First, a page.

No The utility has a probationary period for new hires that includes orientation, job training/oversight, and evaluations.
Yes The utility provides training opportunities to staff as needed and available.
Personnel System Comments
The City of Angoon has a workers' compensation insurance policy with the Alaska Municipal League Joint Insurance Association (AMLJIA) valid through June 30, 2012 and covers work-related accidents and occupational diseases up to the Alaska statutory limits for each occurrence. Proof of coverage is posted in three areas including City Hall, the city shop, and the water treatment facility. Personnel folders are well-organized and contain all necessary INS forms, IRS forms, acceptance letters, and records of any disciplinary Actions. However, the city continues to work with AMLJIA to adopt a personnel policy for all city employees.

Organizational Management

Essential Indicators
Answer Question
Yes The entity that owns the utility is known; the entity that will operate the utility is set.
Yes The policy making body is active in policy making of the utility.
No The policy making body enforces utility policy.
Yes The utility has an adequately trained manager.
Yes The utility has an adequately trained bookkeeper.
No The utility has an adequately trained operator or operators.
Yes The utility has adopted the necessary ordinances (or rules and regulations) necessary to give it the authority to operate.
Sustainable Indicators
Answer Question
Yes The utility has adopted an organizational chart that reflects the current structure.
Yes The policy making body meets as required.
Yes The utility complies with the open meeting act for all meetings.
Organizational Management Comments
The city does not fully enforce the utility bill collections policy set forth under Title 13 of the Angoon Municipal Code (AMC). City officials do, however, claim to be exploring the possibility of installing curb stops in order to discontinue service to non-paying utility customers. The city council meets on the third Tuesday of each month as required by the AMC. In order to faithfully comply with Alaska's Open Meetings Act, the city clerk posts notices for these meetings at least twenty-four hours in advance in three public places. In the event that reasonable public notice hasn't been given prior to a public meeting, RUBA staff has worked with city officials to reschedule. The utility is managed by the city's mayor, who has attended city council trainings and is versed in the general operations of the city's utility systems. The city's bookkeeper undertook the RUBA 'Becoming a QuickBooks Power User - Level One' course in November of 2008 and successfully completed a QuickBooks Premier Edition 2011 Advanced Level training program in December of 2010. The city also employees an accounts receivable clerk who assists the bookkeeper. This clerk completed the 32-RUBA Elected Officials UTM course in March and a 24-hour introductory QuickBooks class in April. The city of Angoon employs two utility operators, John Silva and Jeremy Martin. While neither operator currently has the required level of certification necessary to operate the water treatment, water distribution, or wastewater collection systems, both operators continue to receive technical guidance from utility support engineers with the Alaska Native Tribal Health Consortium. Jeremy Martin has also undertaken Class 2 water treatment training.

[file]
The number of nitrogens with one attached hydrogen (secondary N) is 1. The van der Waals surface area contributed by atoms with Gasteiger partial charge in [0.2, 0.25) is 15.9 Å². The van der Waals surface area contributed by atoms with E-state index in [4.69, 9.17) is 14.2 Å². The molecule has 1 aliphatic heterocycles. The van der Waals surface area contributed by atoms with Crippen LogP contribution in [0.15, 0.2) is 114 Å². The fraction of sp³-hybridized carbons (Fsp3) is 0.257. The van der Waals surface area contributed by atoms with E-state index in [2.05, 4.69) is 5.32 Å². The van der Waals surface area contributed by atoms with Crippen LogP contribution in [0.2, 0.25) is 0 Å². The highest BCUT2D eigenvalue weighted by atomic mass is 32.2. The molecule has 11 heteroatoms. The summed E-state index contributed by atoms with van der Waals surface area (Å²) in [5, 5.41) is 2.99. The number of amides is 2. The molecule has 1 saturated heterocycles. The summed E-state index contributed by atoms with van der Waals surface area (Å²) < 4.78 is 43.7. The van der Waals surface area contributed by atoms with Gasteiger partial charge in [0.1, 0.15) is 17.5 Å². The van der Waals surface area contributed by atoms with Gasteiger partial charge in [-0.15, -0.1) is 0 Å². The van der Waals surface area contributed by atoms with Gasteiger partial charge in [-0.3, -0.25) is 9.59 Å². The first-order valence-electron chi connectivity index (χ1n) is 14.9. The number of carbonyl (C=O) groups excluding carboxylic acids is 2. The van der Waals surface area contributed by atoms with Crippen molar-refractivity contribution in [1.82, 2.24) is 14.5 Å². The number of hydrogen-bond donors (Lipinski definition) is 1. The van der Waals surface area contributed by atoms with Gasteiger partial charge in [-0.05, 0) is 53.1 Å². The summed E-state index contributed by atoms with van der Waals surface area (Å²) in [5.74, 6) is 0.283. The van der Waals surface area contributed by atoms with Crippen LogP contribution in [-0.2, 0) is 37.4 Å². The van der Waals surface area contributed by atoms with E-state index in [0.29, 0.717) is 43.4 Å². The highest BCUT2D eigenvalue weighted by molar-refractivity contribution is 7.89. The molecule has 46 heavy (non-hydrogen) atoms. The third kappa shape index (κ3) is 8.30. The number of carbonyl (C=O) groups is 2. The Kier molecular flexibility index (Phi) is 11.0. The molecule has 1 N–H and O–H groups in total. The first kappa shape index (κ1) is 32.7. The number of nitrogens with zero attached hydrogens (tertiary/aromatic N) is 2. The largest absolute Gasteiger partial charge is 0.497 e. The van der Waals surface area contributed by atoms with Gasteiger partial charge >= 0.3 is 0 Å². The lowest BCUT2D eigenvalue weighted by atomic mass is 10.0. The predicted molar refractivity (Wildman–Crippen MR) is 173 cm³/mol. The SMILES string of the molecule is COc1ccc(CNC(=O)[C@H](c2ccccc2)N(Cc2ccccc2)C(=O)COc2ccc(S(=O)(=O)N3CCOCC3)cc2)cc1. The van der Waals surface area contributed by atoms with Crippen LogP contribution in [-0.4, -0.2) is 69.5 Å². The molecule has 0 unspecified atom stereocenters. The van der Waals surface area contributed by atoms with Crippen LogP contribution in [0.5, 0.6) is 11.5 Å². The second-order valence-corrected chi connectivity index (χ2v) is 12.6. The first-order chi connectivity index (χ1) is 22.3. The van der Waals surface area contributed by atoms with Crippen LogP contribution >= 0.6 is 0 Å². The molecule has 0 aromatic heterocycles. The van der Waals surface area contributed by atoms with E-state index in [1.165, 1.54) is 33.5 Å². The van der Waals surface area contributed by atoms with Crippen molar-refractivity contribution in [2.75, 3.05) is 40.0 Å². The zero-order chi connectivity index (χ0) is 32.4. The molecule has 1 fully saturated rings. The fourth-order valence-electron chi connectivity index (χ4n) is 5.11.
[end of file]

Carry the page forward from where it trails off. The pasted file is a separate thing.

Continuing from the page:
Operation of Utility

Essential Indicators
Answer Question
Yes The utility operator(s) are actively working towards necessary certification.
Yes The utility has a preventative maintenance plan developed for the existing sanitation facilities.
Sustainable Indicators
Answer Question
Yes The manager receives a monthly O&M report from the utility operator and routinely "spot checks" the facilities to see that the maintenance items are being completed.
Yes The utility has a safety manual and holds safety meetings.
Yes Utility facilities have not suffered any major problems/outages due to management issues that are unresolved.
Yes The utility is operating at the level of service that was proposed.
Yes The operator provides status reports to the manager on a routine basis.
Yes The utility has completed and distributed its "Consumer Confidence Report".
No The utility is not on the "Significant Non-Complier" (SNC) list.
No The utility maintains an inventory control list.
Yes The utility maintains a critical spare parts list.
Operation of Utility Comments
The utility's newest operator, Jeremy Martin, has shown that he is actively working towards necessary certification by attending a week-long Level 2 water treatment course in Juneau and sitting the Level 1 certification exam in February. That operator has also worked closely with one of the Alaska Native Tribal Health Consortium (ANTHC)'s utility support engineers to become proficient in the safe, proper operation of Angoon's utility systems. The city's water utility nonetheless remains on the EPA's Significant Non-Compliance (SNC) list for its continued high levels of disinfectant by-products (DBPs). In order to be removed from the list, the utility must not have any DBP violations for one quarter and must complete one round of valid lead and copper samples. The State of Alaska's Department of Environmental Conservation Division of Environmental Health states that Angoon's water treatment plant may require further upgrades in order to address these elevated DBP levels, though a final plan for such upgrades has not been made. The water treatment facility was recently upgraded from a Class 1 system to a Class 2 system with the addition of new facility components. During that upgrade, the utility was able to secure a collection of critical spare parts that are kept on hand at the facility. These parts were recently itemized in a critical spare parts list with the help of the ANTHC utility support engineer. The operators, however, do not currently maintain a full inventory control list. A safety manual is available on site and safety meetings are held at least once a month with the utility operators and utility manager (the city's mayor). Records of such meetings are recorded in a safety meeting log maintained by the utility manager.